Fighting cuts off clean water for half of Mosul's children: UNICEF

GENEVA, Nov. 30 (Xinhua) -- Close to half of Mosul's children and their families no longer have access to clean water as clashes between Islamic State (IS) and Iraqi Security Forces trying to recapture the Iraqi city intensify, the UN Children's Fund (UNICEF) warned Wednesday.

"Children and their families in Mosul are facing a horrific situation," UNICEF representative in Iraq, Peter Hawkins, said in a statement.

"Not only are they in danger of getting killed or injured in the cross fire, now potentially more than half a million people do not have safe water to drink," he added.

According to UNICEF, a major pipeline serving eastern districts of the northern city was destroyed amid ongoing military operations.

The conduit in question, one of three pumping water to eastern parts of the war-torn city, is impossible to repair quickly given that it is located in parts of Mosul still under IS control.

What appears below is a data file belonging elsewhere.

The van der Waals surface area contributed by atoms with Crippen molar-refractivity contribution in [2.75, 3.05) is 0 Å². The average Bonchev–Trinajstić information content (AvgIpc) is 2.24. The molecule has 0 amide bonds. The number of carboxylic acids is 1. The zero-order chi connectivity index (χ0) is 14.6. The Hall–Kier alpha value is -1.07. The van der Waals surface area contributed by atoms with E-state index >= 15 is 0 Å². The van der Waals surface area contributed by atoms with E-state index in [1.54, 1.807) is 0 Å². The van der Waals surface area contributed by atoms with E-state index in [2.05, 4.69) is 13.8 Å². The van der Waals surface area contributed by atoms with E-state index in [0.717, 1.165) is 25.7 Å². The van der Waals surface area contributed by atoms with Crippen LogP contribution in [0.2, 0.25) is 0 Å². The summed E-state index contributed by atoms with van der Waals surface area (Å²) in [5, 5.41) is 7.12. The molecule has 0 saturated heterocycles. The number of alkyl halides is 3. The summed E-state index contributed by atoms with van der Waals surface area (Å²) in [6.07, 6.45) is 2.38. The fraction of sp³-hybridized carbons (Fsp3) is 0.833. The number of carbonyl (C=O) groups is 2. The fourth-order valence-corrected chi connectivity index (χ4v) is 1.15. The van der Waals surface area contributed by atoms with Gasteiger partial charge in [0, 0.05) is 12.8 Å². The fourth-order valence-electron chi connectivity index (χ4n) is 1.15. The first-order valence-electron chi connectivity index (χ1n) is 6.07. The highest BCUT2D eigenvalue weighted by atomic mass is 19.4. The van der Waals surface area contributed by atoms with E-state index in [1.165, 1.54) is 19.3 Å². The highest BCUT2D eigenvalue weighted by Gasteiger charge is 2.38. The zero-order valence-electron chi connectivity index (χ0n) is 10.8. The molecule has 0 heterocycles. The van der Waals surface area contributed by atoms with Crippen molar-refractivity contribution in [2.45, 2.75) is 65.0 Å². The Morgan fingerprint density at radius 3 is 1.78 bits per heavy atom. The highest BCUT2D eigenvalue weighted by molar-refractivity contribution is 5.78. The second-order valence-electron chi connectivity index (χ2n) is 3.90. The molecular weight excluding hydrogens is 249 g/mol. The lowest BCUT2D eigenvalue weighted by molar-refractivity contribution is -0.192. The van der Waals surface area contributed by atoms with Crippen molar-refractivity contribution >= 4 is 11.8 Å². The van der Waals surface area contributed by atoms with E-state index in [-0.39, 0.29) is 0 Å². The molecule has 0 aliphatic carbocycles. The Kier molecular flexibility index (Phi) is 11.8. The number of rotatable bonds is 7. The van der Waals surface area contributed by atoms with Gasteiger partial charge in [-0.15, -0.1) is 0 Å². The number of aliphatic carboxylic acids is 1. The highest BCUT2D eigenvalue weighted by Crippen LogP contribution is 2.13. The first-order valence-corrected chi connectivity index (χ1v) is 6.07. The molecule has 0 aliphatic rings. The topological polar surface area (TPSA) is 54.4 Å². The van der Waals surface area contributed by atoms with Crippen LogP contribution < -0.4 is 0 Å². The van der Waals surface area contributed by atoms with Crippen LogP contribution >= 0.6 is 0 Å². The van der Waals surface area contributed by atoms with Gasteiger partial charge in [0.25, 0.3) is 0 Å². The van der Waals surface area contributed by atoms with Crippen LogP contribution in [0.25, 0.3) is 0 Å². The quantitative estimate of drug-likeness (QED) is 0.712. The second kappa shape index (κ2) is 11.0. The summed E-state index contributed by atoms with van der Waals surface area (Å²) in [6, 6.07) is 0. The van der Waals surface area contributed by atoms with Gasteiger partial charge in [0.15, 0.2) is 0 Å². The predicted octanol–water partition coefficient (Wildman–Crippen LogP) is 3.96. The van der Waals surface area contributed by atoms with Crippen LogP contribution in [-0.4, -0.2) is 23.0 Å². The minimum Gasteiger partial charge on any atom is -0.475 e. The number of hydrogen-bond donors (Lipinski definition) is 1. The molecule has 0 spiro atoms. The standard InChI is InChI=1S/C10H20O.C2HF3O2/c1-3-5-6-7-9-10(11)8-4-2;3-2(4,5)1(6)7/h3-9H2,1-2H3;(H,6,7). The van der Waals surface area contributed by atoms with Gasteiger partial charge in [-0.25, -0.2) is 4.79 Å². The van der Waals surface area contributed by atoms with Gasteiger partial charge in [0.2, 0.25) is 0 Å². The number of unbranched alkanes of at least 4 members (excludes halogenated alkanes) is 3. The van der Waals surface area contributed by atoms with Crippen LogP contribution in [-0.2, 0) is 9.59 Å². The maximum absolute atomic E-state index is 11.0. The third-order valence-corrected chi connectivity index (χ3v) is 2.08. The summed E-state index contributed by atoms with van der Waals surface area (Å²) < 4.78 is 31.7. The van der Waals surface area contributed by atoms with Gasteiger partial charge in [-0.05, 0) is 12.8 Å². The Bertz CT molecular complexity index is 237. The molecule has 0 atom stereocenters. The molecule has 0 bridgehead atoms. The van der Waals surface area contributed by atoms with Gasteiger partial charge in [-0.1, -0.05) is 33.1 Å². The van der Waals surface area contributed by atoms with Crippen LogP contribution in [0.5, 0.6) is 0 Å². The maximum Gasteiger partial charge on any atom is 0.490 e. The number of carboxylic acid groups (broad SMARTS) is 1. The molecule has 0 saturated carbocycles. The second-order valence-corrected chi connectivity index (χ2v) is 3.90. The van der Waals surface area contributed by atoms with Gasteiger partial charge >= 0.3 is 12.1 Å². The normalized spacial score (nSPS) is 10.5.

UNICEF said that Iraqi authorities are ferrying water to civilians with trucks, though this temporary measure is not enough to meet the needs of residents.

According to the UN body, civilians will have no choice but to resort to unsafe water resources if the pipeline is not repaired in the coming days.

This would put children in particular at risk of contracting waterborne diseases such as severe diarrhoea and the threat of malnutrition.

"UNICEF urges all parties to the conflict to allow these critical deliveries and repairs. Civilian infrastructure must never be attacked," Hawkins reminded.

Iraqi troops launched a military offensive on Oct. 17 to take back the city which fell into IS hands in June 2014 after government forces abandoned their weapons and fled, enabling IS militants to take control of parts of Iraq's northern and western regions.

International aircraft as well as Iraqi and U.S.-led coalition artillery units are supporting ground operations there.

According to reports, more than 5,000 IS militants were initially holed up in Mosul, though they are losing ground amid ongoing military operations.

[ Editor: 刘家铭 ]
 

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